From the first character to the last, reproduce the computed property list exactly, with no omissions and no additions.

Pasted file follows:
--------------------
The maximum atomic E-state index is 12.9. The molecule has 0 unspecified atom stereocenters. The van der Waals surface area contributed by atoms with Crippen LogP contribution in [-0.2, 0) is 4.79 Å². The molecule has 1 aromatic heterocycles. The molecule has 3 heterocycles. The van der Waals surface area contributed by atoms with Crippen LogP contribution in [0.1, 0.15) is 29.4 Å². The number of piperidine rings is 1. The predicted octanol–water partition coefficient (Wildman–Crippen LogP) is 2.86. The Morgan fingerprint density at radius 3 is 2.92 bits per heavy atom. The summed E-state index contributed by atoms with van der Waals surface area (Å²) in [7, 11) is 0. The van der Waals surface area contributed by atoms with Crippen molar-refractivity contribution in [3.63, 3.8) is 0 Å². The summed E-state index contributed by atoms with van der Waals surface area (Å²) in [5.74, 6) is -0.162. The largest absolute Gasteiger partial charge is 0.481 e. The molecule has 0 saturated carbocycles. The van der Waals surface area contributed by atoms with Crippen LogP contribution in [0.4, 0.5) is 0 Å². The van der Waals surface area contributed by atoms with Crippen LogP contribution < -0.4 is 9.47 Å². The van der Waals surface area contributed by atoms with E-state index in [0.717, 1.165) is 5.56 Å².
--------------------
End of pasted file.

The maximum atomic E-state index is 12.9. The molecule has 0 unspecified atom stereocenters. The van der Waals surface area contributed by atoms with Crippen LogP contribution in [-0.2, 0) is 4.79 Å². The molecule has 1 aromatic heterocycles. The molecule has 3 heterocycles. The van der Waals surface area contributed by atoms with Crippen LogP contribution in [0.1, 0.15) is 29.4 Å². The number of piperidine rings is 1. The predicted octanol–water partition coefficient (Wildman–Crippen LogP) is 2.86. The Morgan fingerprint density at radius 3 is 2.92 bits per heavy atom. The summed E-state index contributed by atoms with van der Waals surface area (Å²) in [7, 11) is 0. The van der Waals surface area contributed by atoms with Crippen molar-refractivity contribution in [3.63, 3.8) is 0 Å². The summed E-state index contributed by atoms with van der Waals surface area (Å²) in [5.74, 6) is -0.162. The largest absolute Gasteiger partial charge is 0.481 e. The molecule has 0 saturated carbocycles. The van der Waals surface area contributed by atoms with Crippen LogP contribution in [0.4, 0.5) is 0 Å². The van der Waals surface area contributed by atoms with Crippen LogP contribution < -0.4 is 9.47 Å². The van der Waals surface area contributed by atoms with E-state index in [0.717, 1.165) is 5.56 Å².